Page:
If you’ve read this blog for any amount of time, you know how much I dig J-Zone’s music, both beatwise and lyrically. The man doesn’t care what you think about him or his music, he just does himself, which is the way it should be. Behind the boards, I’ve said before, but the man reminds me of the Bomb Squad on acid or something. Lots of weird ass sounds, noise, and just plain unorthodox styles litter his soundscapes. His rhymes are both humble and braggadocios in nature, rhyming about picking up chicks in his busted out honda or busting some cock blocking fan in the mouth. Zone also brings his two partners in rhyme along for the ride on “Pimps Don’t Pay Taxes”, Huggy and Al-Shid. Both MC’s add to the concoction that is by far one of the most enjoyable albums to listen to that was dropped that year and this decade.

9. De La Soul – The Grind Date (Sanctuary Records, 2004)
Maybe I’m just a sucka for De La, but I thought this album was much better than most people were giving credit to. Maybe its the fact it doesn’t stack up to some of their previous works, in that case, yes, it maybe a little bit of a let down. If you put it up against the other stuff that was dropping around the same time, or even the stuff in this decade, it more than stacks up. The production is better than most of that found on the Bionix release that proceeded it in 2001. Even the Madlib jawn isn’t all that bad. Of course, Dave and Pos never disappoint on the mic. Ten solid tracks on this release, don’t sleep on it.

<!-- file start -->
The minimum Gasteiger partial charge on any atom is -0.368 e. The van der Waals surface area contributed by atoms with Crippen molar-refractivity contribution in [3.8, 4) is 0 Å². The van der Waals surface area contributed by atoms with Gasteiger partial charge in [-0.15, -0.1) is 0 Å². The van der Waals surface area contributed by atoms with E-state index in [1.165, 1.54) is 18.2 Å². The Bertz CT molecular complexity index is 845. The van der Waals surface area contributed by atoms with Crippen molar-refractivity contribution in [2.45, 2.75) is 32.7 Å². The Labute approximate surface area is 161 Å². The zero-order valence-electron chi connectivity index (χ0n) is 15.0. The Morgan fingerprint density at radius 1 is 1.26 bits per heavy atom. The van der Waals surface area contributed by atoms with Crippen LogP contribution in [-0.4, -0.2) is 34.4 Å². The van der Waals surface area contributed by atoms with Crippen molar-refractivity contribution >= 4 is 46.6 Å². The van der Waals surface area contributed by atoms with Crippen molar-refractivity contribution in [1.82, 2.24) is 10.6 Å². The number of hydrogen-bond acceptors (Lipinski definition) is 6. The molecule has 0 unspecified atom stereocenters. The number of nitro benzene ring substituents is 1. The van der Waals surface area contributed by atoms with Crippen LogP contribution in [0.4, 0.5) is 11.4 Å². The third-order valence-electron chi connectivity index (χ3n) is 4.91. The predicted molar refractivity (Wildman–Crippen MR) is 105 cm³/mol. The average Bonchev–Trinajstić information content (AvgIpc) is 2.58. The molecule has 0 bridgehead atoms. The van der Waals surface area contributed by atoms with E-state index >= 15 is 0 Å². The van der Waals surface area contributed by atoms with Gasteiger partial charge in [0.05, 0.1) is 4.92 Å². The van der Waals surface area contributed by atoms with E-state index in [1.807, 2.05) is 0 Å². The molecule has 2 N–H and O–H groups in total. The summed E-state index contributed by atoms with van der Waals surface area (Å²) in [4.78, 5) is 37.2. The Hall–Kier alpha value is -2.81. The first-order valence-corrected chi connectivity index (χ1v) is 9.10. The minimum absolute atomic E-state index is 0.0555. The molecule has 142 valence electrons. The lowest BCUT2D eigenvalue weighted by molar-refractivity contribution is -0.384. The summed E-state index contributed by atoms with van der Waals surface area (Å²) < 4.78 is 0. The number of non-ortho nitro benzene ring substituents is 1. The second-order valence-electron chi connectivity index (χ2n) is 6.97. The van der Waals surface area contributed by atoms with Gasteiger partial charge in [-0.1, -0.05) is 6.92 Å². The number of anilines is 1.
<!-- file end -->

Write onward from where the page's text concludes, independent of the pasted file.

8. J-Zone – A Bottle Of Whup Ass (Old Maid Entertainment, 2000)

This EP received a heap load of critical appraise when it dropped, I remember one certain site giving it 10 out of 10 (the predecessor to MVRemix), even Hip Hop Site, who was my trusted review site at the time gave them a solid 4 @’s out 5 @’s. Many of the tracks on here, show up on the “Pimp’s Don’t Pay Taxes” LP that comes in at number 10 on this list, but the additions of “Candy Razors” and “Orphan Babies” more than bump it up a couple spots. Zone comes a little different on this album, using HUG and Al-Shid and a couple of his forgettable cronies and even drop a few “save hip-hop” and social commentary type tracks that you would never find on Zones new releases.